NACOGDOCHES, Texas — Stephen F. Austin State University’s East Texas Historical Association will host civil rights activist Joan C. Browning during the Georgiana and Max S. Lale Lecture at 7 p.m. Oct. 10 in the Baker Pattillo Student Center Grand Ballroom.
Browning is one of 436 people who were part of the Freedom Riders, a group of civil rights activists who rode interstate buses into the segregated southern United States in 1961 and subsequent years to challenge the non-enforcement of Supreme Court decisions that ruled segregated public buses were unconstitutional.
The Freedom Riders were arrested, beaten and jailed, but despite their brutal receptions, they succeeded in taking down the “white” and “colored” signs in bus and train terminals and on buses and trains.
Alongside 177 other Freedom Riders, Browning appeared on “The Oprah Winfrey Show” and was one of 14 female Freedom Riders honored by the National Women’s Law Center at an event where former President Barack Obama met with the women.
Browning, who is white, grew up on a family farm in Telfair County, Georgia, working in tobacco, watermelon, cantaloupe and vegetable fields and picking cotton. She attended Georgia State College for Women in Milledgeville until 1961 when she had to leave for worshipping with blacks at Wesley Chapel African Methodist Episcopal Church. She completed a Bachelor of Arts in 1994 at West Virginia State College and completed courses toward a master’s degree in humanities/history at Marshall University.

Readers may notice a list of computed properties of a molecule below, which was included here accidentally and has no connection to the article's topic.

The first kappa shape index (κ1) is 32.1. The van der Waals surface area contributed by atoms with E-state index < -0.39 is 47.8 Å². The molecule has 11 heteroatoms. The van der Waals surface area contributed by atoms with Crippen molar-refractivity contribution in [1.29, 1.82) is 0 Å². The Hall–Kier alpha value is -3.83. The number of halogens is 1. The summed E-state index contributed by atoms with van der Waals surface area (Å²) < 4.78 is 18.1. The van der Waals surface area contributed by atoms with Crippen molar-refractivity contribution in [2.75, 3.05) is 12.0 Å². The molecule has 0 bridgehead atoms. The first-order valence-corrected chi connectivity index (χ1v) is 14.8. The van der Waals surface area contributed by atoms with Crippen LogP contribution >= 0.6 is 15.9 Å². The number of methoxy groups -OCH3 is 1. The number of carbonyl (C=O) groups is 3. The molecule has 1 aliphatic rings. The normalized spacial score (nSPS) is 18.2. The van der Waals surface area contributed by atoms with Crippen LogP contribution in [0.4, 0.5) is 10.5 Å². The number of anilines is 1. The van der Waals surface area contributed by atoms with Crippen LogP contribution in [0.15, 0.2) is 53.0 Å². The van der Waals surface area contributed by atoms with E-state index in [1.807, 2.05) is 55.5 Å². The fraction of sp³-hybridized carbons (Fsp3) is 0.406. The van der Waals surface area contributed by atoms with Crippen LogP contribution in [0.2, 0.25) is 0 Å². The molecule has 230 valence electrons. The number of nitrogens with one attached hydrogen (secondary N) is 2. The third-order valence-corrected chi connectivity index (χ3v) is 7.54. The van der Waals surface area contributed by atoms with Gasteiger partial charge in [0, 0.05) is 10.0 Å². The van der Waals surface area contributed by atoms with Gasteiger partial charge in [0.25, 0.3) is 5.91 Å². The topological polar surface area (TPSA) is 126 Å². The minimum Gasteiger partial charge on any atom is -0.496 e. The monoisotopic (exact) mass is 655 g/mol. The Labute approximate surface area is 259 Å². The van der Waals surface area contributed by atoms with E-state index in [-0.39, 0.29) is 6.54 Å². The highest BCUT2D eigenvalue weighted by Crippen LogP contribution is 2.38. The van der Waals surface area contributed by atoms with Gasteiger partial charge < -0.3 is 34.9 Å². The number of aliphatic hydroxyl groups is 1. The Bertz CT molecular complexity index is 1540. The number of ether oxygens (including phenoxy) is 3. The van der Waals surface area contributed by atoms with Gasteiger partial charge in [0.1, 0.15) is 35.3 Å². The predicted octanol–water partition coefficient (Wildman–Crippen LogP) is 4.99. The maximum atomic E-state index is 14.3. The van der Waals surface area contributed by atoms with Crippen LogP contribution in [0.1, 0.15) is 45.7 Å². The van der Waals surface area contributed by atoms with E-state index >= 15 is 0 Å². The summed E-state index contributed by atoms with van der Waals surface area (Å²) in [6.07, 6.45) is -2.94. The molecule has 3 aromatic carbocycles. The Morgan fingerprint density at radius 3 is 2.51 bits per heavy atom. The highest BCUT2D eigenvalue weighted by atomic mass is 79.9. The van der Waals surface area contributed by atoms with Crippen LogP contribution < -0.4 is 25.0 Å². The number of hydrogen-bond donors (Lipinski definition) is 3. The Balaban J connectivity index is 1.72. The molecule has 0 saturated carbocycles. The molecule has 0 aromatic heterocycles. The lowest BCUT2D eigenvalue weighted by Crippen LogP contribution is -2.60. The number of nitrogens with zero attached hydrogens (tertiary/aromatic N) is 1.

In addition to being a Freedom Rider, Browning was a Student Nonviolent Coordinating Committee volunteer, worked in anti-poverty and social justice programs in the 1960s and 1970s, was an organizer of the Federation of Southern Cooperatives, and served as treasurer of Georgians for Robert Kennedy.
Additionally, she served as special assistant to Andrea J. Pendleton, the first woman elected mayor of Rainelle, West Virginia, served 10 years on the Supreme Court of West Virginia’s Fatality Review Committee and chaired the West Virginia University Center for Women’s Studies Visiting Committee. She also served a term on the West Virginia Human Rights Commission.
Browning has received numerous awards and recognition for her work as an activist. Her experience as a 1960s Freedom Rider and social justice activist are described in “Shiloh Witness,” an autobiographic chapter in the volume “Deep In Our Hearts: Nine White Women in the Freedom Movement,” and her article “Invisible Revolutionaries: White Women in Civil Rights Movement Historiography” in the fall 1996 Journal of Women's History. She now writes and lectures about the struggle for freedom.
This event is free and open to the public. The ETHA presents this annual lecture through a generous grant from the late Max Sims Lale, a noted East Texas journalist, author and historian.
For more information, contact Dr. Scott Sosebee, SFA associate professor of history, at firstname.lastname@example.org or (936) 468-2407.